Blog: Every dose counts this European Immunisation Week 2023

This week we are celebrating World Health Organization’s (WHO) European Immunisation Week. European Immunisation Week (EIW) takes places every April to raise awareness of the importance of vaccines for everyone’s health and wellbeing.

This year’s theme for EIW is “The Big Catch-Up”. It reminds us how important it is for children and young people to get vaccinated on time and catch up on any vaccines they may have missed out on due to the COVID-19 pandemic. 

We spoke with our Director Dr Lucy Jessop on why we need to act now to make sure children and young people get the vaccines recommended for them, and why she is personally passionate about vaccination. 

Measles cases are rising right now in Europe. How can we protect children from measles?  

Measles spreads very easily and it can be very serious, especially in younger children. Getting the MMR vaccine is the best way to prevent it and protect your child.

In Ireland, children get two doses of the MMR vaccine so they can be fully protected against measles.

Children get the first dose of the vaccine when they are 12 months old from their GP. They get the booster dose then when they are in Junior Infants from the HSE school vaccination teams (In Donegal, Sligo and Leitrim this vaccine is given in GP practices).

If your child has missed out on MMR vaccines, they can still get vaccinated. Learn more about the MMR vaccine for your child.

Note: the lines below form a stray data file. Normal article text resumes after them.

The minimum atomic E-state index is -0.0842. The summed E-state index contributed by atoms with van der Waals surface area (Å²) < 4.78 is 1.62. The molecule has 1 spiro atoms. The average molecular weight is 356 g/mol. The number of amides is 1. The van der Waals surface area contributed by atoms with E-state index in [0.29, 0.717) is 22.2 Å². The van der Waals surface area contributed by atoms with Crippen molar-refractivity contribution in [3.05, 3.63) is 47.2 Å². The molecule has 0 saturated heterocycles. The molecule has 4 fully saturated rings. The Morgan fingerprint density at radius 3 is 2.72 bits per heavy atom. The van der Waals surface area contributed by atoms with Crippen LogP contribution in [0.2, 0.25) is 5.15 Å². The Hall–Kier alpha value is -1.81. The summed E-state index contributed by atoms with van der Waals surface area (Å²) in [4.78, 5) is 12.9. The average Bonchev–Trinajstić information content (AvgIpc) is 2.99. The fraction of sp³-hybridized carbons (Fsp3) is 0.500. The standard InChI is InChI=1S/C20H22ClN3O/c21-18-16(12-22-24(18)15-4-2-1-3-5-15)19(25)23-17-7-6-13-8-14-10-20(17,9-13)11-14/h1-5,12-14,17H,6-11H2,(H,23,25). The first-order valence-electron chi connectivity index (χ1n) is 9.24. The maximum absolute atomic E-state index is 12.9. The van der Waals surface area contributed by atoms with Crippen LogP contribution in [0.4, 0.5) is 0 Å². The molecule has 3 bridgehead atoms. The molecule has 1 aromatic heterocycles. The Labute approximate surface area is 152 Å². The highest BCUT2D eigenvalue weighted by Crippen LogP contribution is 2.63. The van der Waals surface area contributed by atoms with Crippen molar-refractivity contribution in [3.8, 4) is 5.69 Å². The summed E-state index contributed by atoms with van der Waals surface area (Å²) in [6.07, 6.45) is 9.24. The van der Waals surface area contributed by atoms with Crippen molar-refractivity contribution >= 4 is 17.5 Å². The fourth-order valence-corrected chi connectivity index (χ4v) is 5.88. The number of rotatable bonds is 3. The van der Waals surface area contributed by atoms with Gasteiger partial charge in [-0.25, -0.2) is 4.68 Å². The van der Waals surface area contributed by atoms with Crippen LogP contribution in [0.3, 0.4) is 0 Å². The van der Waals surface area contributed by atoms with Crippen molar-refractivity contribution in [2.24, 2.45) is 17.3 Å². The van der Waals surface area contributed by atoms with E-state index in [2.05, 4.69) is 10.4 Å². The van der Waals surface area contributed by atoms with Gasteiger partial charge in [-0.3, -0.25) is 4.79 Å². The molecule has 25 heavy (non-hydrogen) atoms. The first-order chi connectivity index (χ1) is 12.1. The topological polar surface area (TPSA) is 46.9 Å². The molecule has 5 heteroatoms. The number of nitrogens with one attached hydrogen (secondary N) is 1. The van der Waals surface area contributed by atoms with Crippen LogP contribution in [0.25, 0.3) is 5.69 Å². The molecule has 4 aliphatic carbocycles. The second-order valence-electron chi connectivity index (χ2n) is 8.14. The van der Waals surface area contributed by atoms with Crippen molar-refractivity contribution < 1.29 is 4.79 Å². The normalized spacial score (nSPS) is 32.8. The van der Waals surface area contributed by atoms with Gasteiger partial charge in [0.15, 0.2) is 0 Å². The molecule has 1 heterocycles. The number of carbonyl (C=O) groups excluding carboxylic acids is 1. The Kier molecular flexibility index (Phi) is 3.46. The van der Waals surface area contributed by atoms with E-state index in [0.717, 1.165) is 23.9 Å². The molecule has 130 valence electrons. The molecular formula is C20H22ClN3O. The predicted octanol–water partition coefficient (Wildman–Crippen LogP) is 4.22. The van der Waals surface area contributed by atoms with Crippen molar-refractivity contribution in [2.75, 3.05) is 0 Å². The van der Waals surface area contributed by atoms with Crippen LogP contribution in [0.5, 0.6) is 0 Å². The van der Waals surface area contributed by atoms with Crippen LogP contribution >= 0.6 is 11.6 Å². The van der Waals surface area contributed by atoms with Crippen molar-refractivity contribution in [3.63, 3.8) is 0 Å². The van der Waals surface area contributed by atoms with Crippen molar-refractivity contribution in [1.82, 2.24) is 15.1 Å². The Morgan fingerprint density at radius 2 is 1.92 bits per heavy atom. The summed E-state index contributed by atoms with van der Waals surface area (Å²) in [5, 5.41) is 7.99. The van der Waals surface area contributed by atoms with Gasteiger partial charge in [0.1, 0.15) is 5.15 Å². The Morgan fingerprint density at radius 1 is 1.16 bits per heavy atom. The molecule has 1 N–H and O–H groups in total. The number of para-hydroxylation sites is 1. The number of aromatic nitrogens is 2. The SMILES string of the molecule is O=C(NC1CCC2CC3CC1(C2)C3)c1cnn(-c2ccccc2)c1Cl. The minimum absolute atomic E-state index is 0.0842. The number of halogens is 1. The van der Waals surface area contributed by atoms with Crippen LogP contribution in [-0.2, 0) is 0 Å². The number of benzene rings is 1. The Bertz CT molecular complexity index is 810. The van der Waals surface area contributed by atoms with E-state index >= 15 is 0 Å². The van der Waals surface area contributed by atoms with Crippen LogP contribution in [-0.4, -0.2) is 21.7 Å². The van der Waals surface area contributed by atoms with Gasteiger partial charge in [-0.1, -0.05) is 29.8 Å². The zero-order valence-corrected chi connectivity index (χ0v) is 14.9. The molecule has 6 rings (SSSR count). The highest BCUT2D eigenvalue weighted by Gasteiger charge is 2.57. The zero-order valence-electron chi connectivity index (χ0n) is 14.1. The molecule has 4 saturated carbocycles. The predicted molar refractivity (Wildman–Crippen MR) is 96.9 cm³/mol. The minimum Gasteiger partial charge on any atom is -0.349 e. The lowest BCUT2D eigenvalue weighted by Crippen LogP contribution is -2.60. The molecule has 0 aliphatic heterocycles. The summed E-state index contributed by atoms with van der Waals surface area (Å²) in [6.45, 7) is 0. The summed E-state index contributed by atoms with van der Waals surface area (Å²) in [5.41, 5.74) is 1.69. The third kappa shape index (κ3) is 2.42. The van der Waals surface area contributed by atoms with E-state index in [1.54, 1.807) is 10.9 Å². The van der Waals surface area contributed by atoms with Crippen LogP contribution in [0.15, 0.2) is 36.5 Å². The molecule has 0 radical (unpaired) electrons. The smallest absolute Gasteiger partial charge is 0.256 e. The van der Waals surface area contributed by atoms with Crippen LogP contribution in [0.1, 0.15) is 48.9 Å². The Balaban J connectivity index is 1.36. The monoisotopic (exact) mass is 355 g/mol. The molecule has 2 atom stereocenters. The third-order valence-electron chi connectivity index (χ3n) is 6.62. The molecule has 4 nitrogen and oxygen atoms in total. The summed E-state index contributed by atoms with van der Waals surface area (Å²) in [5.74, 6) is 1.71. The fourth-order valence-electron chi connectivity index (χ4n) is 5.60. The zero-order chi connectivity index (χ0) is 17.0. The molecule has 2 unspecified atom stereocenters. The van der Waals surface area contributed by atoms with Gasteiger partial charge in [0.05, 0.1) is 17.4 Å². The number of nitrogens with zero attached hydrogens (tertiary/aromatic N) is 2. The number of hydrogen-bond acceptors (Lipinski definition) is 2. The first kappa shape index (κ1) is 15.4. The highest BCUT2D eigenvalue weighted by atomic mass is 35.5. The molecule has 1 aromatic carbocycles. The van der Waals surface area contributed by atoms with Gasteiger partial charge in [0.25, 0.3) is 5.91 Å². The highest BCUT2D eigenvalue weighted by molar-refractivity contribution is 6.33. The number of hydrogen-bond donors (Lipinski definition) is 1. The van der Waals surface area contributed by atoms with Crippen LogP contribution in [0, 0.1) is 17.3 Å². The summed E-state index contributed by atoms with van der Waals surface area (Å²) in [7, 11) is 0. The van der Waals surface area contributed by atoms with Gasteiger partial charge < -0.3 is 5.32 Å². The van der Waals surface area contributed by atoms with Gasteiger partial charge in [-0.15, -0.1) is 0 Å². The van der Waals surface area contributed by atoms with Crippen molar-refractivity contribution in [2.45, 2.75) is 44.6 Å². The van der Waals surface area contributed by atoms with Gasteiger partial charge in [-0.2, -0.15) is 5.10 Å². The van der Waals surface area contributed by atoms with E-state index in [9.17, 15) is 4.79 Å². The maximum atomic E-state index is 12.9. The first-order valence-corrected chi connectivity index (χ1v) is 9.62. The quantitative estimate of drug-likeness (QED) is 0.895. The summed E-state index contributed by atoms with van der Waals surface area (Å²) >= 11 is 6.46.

Why is it especially important now that children catch up on their MMR vaccines?

We know that many children right now are not up to date with their MMR vaccines. Over 1.2 million children in the WHO European Region alone have missed out on an MMR vaccine(you will be directed to the UNICEF website)

Here in Ireland, vaccine uptake rates(you will be directed to the HPSC website) of the first and second doses have dropped below the 95% rate that is recommended by the WHO to stop measles from spreading.

We need to act now to prevent the very real risk of measles outbreaks from happening. The last big measles outbreak in Ireland happened in 2000 when we had over 1,600 cases. 350 children were hospitalised with measles and sadly, three children died.

Getting vaccinated is the best way to protect children and stop measles from spreading.


The Laura Brennan HPV vaccine catch-up programme offers people who missed out on a HPV vaccine a chance to get protected. Who can get a free HPV vaccine through the programme?

Eligible people who missed out on a HPV vaccine can get a free HPV vaccine through the catch-up programme.

This includes:

  • females in 2nd to 6th year of secondary school
  • females under the age of 25
  • males in 2nd to 4th year of secondary school
  • males in 5th year who skipped Transition Year

If you are eligible for the programme, you can book a HPV catch-up appointment online or your child will be vaccinated through their school by the school vaccination team.


Why is it that important young people get the HPV vaccine?

HPV is a very common, and sometimes very serious virus. In Ireland it is the cause of 406 cancers in men and women each year. The vaccine protects against almost all cases of cervical cancers and 9 out of 10 cancers of the anus. It gives young people the best protection from HPV and the cancers it causes.

The more young people who get vaccinated and women who get routinely screened for cervical cancers, the better we can control the spread of HPV infection.


What advice would you give to people who are considering getting vaccinated?